The Q4 Model

Psychological Associates is the only talent management company that uses the Dimensional® Model of Behavior™. It was developed by our co-founders Drs. Robert E. Lefton and V.R. Buzzotta to organize objective, observable behavior into four quadrants.

Organizations can challenge their talent to grow and adapt by adopting optimal behavior patterns. We believe Q4 behavior combines a strong desire for accomplishment with a high regard for people to generate long-term business success.

Take the Behavior Questionnaire to learn how to work more effectively with others.

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You’re New, and You Don’t Know Your Direct Reports

Aug. 22nd, 2017

The Situation

You have decided you want to live in a different part of the country. You land a job as a project manager, employed at a company in your current field.

You will be working with a team of five. However, other than some basic HR information and company website bios, you don’t know anything about the people on your team, and your predecessor is not available for a discussion. The company has mentioned that there may be budget cutbacks that could affect your team.

Get Off to a Good Start

The old cliché that you never get a second chance to make a first impression happens to be true. You want to be able to create a high-functioning team as quickly as possible. What is your best first step as a Q4 leader coming into a situation as the new boss?

Your Choices:

They don’t know you at all. So, hold a team meeting whose purpose is to give your background, work experience, and goals. Then, establish your expectations for the team.
Since you’ll be busy, it’s more efficient to meet team members individually in your office to make them feel comfortable about their new boss. Then, hold a team meeting.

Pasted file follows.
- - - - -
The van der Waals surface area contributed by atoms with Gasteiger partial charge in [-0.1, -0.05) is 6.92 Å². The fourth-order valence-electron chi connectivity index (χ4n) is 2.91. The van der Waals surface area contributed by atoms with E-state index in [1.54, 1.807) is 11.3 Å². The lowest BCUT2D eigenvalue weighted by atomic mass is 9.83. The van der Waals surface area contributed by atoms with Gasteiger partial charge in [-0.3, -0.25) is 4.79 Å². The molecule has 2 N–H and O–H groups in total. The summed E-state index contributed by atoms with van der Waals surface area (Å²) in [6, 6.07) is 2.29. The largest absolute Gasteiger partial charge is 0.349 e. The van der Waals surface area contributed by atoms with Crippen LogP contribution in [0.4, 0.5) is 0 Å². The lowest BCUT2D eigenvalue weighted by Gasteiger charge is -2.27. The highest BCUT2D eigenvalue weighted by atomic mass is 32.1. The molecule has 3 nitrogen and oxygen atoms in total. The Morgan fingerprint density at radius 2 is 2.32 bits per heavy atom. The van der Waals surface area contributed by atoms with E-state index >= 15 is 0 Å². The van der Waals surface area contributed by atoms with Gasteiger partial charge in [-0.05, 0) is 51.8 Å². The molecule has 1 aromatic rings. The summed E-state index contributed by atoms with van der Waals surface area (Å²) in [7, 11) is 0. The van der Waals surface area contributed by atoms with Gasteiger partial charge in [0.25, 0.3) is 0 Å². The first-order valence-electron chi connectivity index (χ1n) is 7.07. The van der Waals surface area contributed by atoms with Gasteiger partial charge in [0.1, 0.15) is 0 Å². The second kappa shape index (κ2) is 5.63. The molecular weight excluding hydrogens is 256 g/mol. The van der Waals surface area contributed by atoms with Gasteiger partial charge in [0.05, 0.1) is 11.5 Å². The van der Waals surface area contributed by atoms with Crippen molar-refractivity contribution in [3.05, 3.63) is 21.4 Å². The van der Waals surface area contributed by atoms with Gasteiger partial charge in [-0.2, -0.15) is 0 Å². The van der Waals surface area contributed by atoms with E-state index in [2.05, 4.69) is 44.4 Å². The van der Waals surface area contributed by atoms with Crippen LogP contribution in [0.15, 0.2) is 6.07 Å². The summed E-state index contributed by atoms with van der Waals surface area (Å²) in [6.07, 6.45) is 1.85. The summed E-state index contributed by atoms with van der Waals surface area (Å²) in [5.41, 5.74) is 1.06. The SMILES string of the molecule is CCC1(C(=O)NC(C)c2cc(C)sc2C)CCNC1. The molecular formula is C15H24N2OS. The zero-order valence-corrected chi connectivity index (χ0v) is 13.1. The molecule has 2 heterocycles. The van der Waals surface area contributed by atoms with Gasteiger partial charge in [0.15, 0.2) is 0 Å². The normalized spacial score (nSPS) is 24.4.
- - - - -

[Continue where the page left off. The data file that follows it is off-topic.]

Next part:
Hold a team meeting early on. After introducing yourself, lead the group in a discussion about their previous work. Observe their behavior as you ask open-end questions.

Choice A

While holding a team meeting is a good idea, making it all about you isn’t. Your belief in collaboration should start right away; avoid the urge to have a meeting where you talk and everyone else just listens. Sure, they want to get to know you, but add the element of team participation right away. As in Step 2 of a Q4 one-on-one discussion, you should want to find out what others think before presenting your own views. Read Answer C for other benefits of encouraging team members to speak.

Choice B

This is the weakest way to go. Bringing other people onto your turf is a traditional boss move. Yes, you can certainly hold a Q4 discussion in your office, but since you’re a team leader, why not meet everyone together, as a fellow team member? It will strengthen your leadership role, not detract from it. A team meeting indicates that, as a leader, you intend to be collaborative. Everyone else will feel more comfortable in a team setting.

Choice C

This is the best move. You might as well start by interacting as you will when you’re working together. Since you don’t know much about anyone yet, you can learn a lot by asking questions and observing. Without pigeonholing anyone, you can size up the behavior you see as a foundation for having productive team discussions. As the meeting progresses, you can certainly work in your goals and expectations, but if you emphasize everyone’s contributions early, you may avoid the bad team habit of everyone looking to the team leader for the answers. That’s not Q4 leadership.

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